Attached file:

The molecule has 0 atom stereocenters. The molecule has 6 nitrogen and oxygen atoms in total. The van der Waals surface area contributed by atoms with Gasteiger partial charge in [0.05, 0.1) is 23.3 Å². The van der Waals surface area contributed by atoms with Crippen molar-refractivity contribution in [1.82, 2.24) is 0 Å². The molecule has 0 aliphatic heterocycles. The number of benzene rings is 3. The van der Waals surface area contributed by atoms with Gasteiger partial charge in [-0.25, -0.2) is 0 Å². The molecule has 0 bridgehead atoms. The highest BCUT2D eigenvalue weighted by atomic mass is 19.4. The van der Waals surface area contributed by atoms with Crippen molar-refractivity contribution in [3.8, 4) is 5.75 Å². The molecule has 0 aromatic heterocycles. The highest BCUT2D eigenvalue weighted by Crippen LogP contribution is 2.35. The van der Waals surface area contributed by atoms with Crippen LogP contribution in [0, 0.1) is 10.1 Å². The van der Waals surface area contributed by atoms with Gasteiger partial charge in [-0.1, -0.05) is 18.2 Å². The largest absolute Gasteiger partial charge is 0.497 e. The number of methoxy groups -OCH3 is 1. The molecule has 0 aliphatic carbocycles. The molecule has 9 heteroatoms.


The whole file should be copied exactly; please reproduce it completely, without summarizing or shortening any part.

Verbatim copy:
The molecule has 0 atom stereocenters. The molecule has 6 nitrogen and oxygen atoms in total. The van der Waals surface area contributed by atoms with Gasteiger partial charge in [0.05, 0.1) is 23.3 Å². The van der Waals surface area contributed by atoms with Crippen molar-refractivity contribution in [1.82, 2.24) is 0 Å². The molecule has 0 aliphatic heterocycles. The number of benzene rings is 3. The van der Waals surface area contributed by atoms with Gasteiger partial charge in [-0.25, -0.2) is 0 Å². The molecule has 0 bridgehead atoms. The highest BCUT2D eigenvalue weighted by atomic mass is 19.4. The van der Waals surface area contributed by atoms with Crippen molar-refractivity contribution in [3.8, 4) is 5.75 Å². The molecule has 0 aromatic heterocycles. The highest BCUT2D eigenvalue weighted by Crippen LogP contribution is 2.35. The van der Waals surface area contributed by atoms with Crippen LogP contribution in [0, 0.1) is 10.1 Å². The van der Waals surface area contributed by atoms with Gasteiger partial charge in [-0.1, -0.05) is 18.2 Å². The largest absolute Gasteiger partial charge is 0.497 e. The number of methoxy groups -OCH3 is 1. The molecule has 0 aliphatic carbocycles. The molecule has 9 heteroatoms.